The Crowthers often were sought out by the media for interviews. One interview inadvertently led to the gradual formation of a COVEN. Asked by a reporter if she wanted to meet others who were interested in the Craft, Patricia answered yes. The reporter’s story was headlined, “Witch Seeks Recruits for Coven,” which prompted many inquiries from interested persons. The Crowthers initiated the first member of their coven in December 1961, with others following gradually over time.

The Crowthers continued their instruction in the Craft with Gardner. Patricia was taught an old secret, in- ner tradition by an old woman who lived in Inverness, who saw Patricia on a television program and wrote to her. Her name was Jean, and she told Patricia she considered her worthy of inheriting this knowledge, which she imparted over the course of a two-year correspondence.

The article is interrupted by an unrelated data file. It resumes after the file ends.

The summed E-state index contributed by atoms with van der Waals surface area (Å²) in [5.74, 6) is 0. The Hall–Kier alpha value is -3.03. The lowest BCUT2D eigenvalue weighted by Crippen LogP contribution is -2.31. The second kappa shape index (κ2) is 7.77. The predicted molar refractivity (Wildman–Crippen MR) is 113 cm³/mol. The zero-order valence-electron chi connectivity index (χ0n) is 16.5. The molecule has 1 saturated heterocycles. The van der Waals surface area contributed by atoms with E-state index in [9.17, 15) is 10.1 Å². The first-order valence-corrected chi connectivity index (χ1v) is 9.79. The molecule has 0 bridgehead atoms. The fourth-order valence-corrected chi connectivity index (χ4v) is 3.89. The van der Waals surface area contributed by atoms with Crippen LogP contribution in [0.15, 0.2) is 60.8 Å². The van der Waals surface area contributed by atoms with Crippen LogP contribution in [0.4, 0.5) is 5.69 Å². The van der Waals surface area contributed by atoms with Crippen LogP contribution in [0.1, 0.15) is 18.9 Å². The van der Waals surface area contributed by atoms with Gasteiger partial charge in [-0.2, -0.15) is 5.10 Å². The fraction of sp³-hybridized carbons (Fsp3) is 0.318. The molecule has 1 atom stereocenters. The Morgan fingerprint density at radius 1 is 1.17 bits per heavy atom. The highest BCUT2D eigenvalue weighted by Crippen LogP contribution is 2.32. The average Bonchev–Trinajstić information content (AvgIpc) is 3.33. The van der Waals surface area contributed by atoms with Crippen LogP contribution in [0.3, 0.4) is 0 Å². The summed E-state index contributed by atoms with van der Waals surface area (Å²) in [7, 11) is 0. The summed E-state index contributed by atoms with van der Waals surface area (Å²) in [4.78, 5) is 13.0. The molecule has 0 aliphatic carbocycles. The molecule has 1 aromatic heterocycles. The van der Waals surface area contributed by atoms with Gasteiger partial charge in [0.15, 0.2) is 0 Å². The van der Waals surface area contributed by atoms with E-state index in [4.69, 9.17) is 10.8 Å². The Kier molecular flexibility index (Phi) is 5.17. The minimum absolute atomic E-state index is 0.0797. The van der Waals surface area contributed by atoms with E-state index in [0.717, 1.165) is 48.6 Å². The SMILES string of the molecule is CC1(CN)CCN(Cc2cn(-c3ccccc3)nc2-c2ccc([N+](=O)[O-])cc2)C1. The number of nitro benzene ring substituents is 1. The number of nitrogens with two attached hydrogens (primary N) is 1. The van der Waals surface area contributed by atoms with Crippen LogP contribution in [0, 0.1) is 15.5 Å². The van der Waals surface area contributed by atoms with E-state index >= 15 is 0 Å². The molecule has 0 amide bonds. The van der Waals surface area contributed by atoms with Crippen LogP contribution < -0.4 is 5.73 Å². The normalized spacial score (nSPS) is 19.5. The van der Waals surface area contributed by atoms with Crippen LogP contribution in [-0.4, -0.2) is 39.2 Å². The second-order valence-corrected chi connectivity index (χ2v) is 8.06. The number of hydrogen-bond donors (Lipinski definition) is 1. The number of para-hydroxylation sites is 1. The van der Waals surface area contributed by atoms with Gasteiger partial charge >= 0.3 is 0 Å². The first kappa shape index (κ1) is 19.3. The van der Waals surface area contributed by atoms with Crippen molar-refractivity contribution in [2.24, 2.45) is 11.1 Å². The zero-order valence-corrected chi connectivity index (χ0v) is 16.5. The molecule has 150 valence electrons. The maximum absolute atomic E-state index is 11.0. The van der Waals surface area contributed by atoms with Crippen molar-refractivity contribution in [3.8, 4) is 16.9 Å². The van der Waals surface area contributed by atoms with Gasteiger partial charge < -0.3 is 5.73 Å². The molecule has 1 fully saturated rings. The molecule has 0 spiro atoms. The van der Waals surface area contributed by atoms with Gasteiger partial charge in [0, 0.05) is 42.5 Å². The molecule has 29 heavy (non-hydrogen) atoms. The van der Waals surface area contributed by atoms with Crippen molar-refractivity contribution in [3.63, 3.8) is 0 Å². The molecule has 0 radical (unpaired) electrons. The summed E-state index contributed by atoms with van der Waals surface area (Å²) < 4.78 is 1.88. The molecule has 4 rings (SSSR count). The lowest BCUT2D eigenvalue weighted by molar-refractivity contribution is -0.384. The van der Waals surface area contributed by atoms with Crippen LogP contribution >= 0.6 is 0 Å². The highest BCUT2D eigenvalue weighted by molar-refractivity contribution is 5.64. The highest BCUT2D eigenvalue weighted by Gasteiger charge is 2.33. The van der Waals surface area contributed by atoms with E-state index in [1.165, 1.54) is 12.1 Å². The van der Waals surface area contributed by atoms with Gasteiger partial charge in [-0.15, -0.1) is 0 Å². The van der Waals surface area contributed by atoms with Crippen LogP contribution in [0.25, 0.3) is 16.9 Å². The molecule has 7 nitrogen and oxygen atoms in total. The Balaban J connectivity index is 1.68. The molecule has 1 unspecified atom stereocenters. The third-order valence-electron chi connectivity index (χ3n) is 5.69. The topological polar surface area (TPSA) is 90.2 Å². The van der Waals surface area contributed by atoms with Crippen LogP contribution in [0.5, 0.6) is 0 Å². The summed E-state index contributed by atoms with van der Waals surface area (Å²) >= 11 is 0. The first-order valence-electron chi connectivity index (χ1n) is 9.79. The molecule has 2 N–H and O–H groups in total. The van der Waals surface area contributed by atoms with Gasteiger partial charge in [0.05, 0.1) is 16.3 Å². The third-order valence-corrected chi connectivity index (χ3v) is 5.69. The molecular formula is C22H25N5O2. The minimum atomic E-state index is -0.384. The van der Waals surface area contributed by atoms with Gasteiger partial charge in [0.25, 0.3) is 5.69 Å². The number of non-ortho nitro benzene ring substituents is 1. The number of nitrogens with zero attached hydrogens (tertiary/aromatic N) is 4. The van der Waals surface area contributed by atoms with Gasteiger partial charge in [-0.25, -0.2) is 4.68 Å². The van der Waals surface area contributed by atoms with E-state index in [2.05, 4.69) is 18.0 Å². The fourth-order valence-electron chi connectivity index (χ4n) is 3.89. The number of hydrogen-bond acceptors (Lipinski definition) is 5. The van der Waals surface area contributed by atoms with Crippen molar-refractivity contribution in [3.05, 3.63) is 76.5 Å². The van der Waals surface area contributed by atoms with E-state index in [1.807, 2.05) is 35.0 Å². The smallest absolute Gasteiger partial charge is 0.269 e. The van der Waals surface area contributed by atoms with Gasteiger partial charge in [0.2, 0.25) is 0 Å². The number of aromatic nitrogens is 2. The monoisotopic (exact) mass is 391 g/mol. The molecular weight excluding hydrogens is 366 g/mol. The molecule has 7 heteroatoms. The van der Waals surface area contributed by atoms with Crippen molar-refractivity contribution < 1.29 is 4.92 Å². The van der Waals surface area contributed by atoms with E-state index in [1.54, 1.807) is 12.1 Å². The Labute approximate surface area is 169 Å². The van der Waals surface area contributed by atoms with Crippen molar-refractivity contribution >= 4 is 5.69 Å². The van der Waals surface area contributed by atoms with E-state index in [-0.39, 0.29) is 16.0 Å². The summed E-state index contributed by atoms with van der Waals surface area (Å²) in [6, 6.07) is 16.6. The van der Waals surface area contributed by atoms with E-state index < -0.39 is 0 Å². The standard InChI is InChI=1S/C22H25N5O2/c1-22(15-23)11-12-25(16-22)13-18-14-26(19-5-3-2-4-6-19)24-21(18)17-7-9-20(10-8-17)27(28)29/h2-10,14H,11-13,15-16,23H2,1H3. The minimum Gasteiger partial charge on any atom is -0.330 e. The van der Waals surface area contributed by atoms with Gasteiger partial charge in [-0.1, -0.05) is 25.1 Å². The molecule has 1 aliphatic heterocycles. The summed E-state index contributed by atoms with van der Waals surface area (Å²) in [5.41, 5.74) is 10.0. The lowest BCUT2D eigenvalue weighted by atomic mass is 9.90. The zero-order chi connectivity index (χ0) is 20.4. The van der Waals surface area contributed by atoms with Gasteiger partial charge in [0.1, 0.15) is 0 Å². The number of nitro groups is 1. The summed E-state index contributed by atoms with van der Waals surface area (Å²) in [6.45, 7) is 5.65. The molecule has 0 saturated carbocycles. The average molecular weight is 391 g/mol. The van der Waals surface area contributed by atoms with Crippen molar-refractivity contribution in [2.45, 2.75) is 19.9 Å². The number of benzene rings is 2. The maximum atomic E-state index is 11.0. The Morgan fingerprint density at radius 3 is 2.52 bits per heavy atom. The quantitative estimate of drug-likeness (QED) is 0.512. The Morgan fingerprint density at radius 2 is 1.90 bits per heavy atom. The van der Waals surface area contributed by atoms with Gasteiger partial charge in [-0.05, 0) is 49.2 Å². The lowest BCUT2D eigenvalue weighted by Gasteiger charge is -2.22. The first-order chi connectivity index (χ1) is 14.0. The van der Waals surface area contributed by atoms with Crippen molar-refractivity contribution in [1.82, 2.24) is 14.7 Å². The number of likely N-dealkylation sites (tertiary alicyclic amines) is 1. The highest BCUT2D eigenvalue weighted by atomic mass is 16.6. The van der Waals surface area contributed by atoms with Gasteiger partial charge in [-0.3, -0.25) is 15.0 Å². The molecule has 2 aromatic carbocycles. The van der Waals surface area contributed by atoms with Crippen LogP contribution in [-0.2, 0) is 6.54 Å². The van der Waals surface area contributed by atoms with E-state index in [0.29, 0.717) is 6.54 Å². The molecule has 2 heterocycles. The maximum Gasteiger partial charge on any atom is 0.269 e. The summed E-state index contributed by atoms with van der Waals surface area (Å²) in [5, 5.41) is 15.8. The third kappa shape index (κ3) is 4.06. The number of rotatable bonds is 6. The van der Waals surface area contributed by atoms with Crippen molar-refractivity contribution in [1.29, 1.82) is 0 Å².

The Crowthers’ media exposure generated requests for more interviews and speaking engagements. Together, they authored two books, The Witches Speak (1965, 1976) and The Secrets of Ancient Witchcraft (1974). For B.B.C. Radio Sheffield, the Crowthers produced the first ra- dio series in Britain on Witchcraft, A Spell of Witchcraft, which debuted on January 6, 1971. They performed ser- vices for people, including casting spells and exorcising ghosts (see spirit exorcism). They wrote rituals for the seasons of the year and introduced new music and poetry into the Craft.

Patricia’s nonfiction books include Witchcraft in Yorkshire (1973), her autobiography, Witch Blood! (1974), The Witches Speak (1976), Lid Off the Cauldron (1981, 1985, 1989, 1992, 1998), The Zodiac Experience (1992, 1995), One Witch’s World (1998) and From Stagecraft to Witchcraft; The Early Years of a High Priestess (2002). Her novel Witches Were for Hanging (1992) was reprinted in 1999. In addition, she wrote poetry and designed three cards (The Sun, Karma and The World) for The Tarot of the Old Path (1990).